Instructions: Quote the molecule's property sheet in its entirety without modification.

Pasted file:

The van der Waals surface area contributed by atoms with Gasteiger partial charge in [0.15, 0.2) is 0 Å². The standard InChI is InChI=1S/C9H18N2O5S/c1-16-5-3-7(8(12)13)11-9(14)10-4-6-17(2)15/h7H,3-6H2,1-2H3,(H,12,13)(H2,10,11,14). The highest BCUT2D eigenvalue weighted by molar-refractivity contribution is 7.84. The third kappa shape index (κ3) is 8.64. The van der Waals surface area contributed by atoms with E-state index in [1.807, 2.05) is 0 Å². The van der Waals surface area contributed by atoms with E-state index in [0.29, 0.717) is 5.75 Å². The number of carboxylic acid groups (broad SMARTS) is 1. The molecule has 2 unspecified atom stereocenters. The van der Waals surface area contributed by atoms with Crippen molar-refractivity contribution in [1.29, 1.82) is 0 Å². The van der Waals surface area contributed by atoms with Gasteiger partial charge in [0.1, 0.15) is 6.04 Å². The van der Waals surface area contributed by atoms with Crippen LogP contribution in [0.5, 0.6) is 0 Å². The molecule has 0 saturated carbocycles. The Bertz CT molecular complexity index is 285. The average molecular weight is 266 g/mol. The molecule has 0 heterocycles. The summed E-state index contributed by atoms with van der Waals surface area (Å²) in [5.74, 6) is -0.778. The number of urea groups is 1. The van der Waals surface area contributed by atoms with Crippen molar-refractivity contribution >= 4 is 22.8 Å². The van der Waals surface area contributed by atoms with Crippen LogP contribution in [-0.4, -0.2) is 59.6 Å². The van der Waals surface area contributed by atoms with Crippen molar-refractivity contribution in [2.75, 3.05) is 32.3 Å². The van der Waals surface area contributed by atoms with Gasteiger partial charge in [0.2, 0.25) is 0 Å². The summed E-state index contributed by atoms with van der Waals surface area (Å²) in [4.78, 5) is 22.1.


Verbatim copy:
The van der Waals surface area contributed by atoms with Gasteiger partial charge in [0.15, 0.2) is 0 Å². The standard InChI is InChI=1S/C9H18N2O5S/c1-16-5-3-7(8(12)13)11-9(14)10-4-6-17(2)15/h7H,3-6H2,1-2H3,(H,12,13)(H2,10,11,14). The highest BCUT2D eigenvalue weighted by molar-refractivity contribution is 7.84. The third kappa shape index (κ3) is 8.64. The van der Waals surface area contributed by atoms with E-state index in [1.807, 2.05) is 0 Å². The van der Waals surface area contributed by atoms with E-state index in [0.29, 0.717) is 5.75 Å². The number of carboxylic acid groups (broad SMARTS) is 1. The molecule has 2 unspecified atom stereocenters. The van der Waals surface area contributed by atoms with Crippen molar-refractivity contribution in [1.29, 1.82) is 0 Å². The van der Waals surface area contributed by atoms with Gasteiger partial charge in [0.1, 0.15) is 6.04 Å². The van der Waals surface area contributed by atoms with Crippen LogP contribution in [0.5, 0.6) is 0 Å². The molecule has 0 saturated carbocycles. The Bertz CT molecular complexity index is 285. The average molecular weight is 266 g/mol. The molecule has 0 heterocycles. The summed E-state index contributed by atoms with van der Waals surface area (Å²) in [5.74, 6) is -0.778. The number of urea groups is 1. The van der Waals surface area contributed by atoms with Crippen molar-refractivity contribution >= 4 is 22.8 Å². The van der Waals surface area contributed by atoms with Crippen LogP contribution in [-0.4, -0.2) is 59.6 Å². The van der Waals surface area contributed by atoms with Crippen molar-refractivity contribution in [2.75, 3.05) is 32.3 Å². The van der Waals surface area contributed by atoms with Gasteiger partial charge in [0.2, 0.25) is 0 Å². The summed E-state index contributed by atoms with van der Waals surface area (Å²) in [4.78, 5) is 22.1.